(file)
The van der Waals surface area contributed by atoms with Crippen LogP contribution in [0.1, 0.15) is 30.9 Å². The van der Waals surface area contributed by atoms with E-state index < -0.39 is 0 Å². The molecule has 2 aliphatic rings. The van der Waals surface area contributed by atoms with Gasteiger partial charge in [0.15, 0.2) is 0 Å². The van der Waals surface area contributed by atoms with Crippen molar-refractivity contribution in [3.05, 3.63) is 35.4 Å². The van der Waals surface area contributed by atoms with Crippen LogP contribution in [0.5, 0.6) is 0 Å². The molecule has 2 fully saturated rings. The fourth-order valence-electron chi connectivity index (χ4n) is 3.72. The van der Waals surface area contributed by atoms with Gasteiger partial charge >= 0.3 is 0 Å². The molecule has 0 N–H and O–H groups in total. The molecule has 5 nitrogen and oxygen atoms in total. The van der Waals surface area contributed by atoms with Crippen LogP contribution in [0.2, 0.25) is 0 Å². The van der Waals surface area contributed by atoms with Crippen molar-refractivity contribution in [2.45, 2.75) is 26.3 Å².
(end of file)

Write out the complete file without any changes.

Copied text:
The van der Waals surface area contributed by atoms with Crippen LogP contribution in [0.1, 0.15) is 30.9 Å². The van der Waals surface area contributed by atoms with E-state index < -0.39 is 0 Å². The molecule has 2 aliphatic rings. The van der Waals surface area contributed by atoms with Gasteiger partial charge in [0.15, 0.2) is 0 Å². The van der Waals surface area contributed by atoms with Crippen molar-refractivity contribution in [3.05, 3.63) is 35.4 Å². The van der Waals surface area contributed by atoms with Crippen LogP contribution in [0.5, 0.6) is 0 Å². The molecule has 2 fully saturated rings. The fourth-order valence-electron chi connectivity index (χ4n) is 3.72. The van der Waals surface area contributed by atoms with Gasteiger partial charge >= 0.3 is 0 Å². The molecule has 0 N–H and O–H groups in total. The molecule has 5 nitrogen and oxygen atoms in total. The van der Waals surface area contributed by atoms with Crippen LogP contribution in [0.2, 0.25) is 0 Å². The van der Waals surface area contributed by atoms with Crippen molar-refractivity contribution in [2.45, 2.75) is 26.3 Å².